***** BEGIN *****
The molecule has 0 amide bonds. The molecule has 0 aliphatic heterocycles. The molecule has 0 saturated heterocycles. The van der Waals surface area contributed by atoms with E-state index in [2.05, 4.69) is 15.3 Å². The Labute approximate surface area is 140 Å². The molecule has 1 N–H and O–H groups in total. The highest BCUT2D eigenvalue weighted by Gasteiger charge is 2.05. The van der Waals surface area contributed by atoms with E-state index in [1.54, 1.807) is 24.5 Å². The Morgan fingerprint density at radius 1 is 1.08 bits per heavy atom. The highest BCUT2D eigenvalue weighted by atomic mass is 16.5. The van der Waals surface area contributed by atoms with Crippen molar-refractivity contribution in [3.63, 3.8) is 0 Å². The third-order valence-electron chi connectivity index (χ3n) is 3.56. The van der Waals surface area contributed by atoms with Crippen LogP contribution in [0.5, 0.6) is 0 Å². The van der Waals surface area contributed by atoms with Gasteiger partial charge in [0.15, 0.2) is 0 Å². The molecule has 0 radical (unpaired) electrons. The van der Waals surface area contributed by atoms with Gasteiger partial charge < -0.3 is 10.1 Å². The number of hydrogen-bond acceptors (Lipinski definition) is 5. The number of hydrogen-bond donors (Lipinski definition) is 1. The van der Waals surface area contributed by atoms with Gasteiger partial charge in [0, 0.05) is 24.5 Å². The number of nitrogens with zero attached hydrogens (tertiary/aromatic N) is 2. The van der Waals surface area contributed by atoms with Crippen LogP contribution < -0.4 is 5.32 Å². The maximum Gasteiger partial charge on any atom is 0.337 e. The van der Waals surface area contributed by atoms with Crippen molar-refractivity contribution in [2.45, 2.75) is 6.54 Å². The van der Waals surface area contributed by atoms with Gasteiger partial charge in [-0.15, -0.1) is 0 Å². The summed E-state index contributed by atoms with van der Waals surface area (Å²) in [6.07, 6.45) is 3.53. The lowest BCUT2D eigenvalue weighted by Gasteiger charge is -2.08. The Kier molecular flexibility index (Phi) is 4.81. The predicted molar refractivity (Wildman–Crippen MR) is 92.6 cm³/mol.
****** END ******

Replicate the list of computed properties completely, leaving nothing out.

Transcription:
The molecule has 0 amide bonds. The molecule has 0 aliphatic heterocycles. The molecule has 0 saturated heterocycles. The van der Waals surface area contributed by atoms with E-state index in [2.05, 4.69) is 15.3 Å². The Labute approximate surface area is 140 Å². The molecule has 1 N–H and O–H groups in total. The highest BCUT2D eigenvalue weighted by Gasteiger charge is 2.05. The van der Waals surface area contributed by atoms with E-state index in [1.54, 1.807) is 24.5 Å². The Morgan fingerprint density at radius 1 is 1.08 bits per heavy atom. The highest BCUT2D eigenvalue weighted by atomic mass is 16.5. The van der Waals surface area contributed by atoms with Crippen molar-refractivity contribution in [3.63, 3.8) is 0 Å². The third-order valence-electron chi connectivity index (χ3n) is 3.56. The van der Waals surface area contributed by atoms with Crippen LogP contribution in [0.5, 0.6) is 0 Å². The van der Waals surface area contributed by atoms with Gasteiger partial charge in [0.15, 0.2) is 0 Å². The molecule has 0 radical (unpaired) electrons. The van der Waals surface area contributed by atoms with Gasteiger partial charge < -0.3 is 10.1 Å². The number of hydrogen-bond acceptors (Lipinski definition) is 5. The number of hydrogen-bond donors (Lipinski definition) is 1. The van der Waals surface area contributed by atoms with Gasteiger partial charge in [0, 0.05) is 24.5 Å². The number of nitrogens with zero attached hydrogens (tertiary/aromatic N) is 2. The van der Waals surface area contributed by atoms with Crippen LogP contribution < -0.4 is 5.32 Å². The maximum Gasteiger partial charge on any atom is 0.337 e. The van der Waals surface area contributed by atoms with Crippen molar-refractivity contribution in [2.45, 2.75) is 6.54 Å². The van der Waals surface area contributed by atoms with Gasteiger partial charge in [-0.15, -0.1) is 0 Å². The summed E-state index contributed by atoms with van der Waals surface area (Å²) in [6.07, 6.45) is 3.53. The lowest BCUT2D eigenvalue weighted by Gasteiger charge is -2.08. The Kier molecular flexibility index (Phi) is 4.81. The predicted molar refractivity (Wildman–Crippen MR) is 92.6 cm³/mol.